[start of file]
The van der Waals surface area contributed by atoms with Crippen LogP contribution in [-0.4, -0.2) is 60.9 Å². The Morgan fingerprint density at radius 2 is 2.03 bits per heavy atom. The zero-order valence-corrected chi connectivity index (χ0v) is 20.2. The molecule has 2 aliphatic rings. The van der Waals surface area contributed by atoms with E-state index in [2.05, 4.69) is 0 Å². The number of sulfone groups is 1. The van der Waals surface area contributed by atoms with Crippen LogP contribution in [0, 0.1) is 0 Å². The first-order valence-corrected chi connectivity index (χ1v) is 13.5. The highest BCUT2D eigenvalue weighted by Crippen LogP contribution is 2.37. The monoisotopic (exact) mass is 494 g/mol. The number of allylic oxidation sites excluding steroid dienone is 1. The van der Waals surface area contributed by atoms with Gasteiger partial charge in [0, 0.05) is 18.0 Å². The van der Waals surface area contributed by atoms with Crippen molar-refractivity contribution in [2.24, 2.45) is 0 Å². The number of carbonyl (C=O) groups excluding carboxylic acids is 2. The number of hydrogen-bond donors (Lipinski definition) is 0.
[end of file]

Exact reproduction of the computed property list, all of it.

The van der Waals surface area contributed by atoms with Crippen LogP contribution in [-0.4, -0.2) is 60.9 Å². The Morgan fingerprint density at radius 2 is 2.03 bits per heavy atom. The zero-order valence-corrected chi connectivity index (χ0v) is 20.2. The molecule has 2 aliphatic rings. The van der Waals surface area contributed by atoms with E-state index in [2.05, 4.69) is 0 Å². The number of sulfone groups is 1. The van der Waals surface area contributed by atoms with Crippen LogP contribution in [0, 0.1) is 0 Å². The first-order valence-corrected chi connectivity index (χ1v) is 13.5. The highest BCUT2D eigenvalue weighted by Crippen LogP contribution is 2.37. The monoisotopic (exact) mass is 494 g/mol. The number of allylic oxidation sites excluding steroid dienone is 1. The van der Waals surface area contributed by atoms with Gasteiger partial charge in [0, 0.05) is 18.0 Å². The van der Waals surface area contributed by atoms with Crippen molar-refractivity contribution in [2.24, 2.45) is 0 Å². The number of carbonyl (C=O) groups excluding carboxylic acids is 2. The number of hydrogen-bond donors (Lipinski definition) is 0.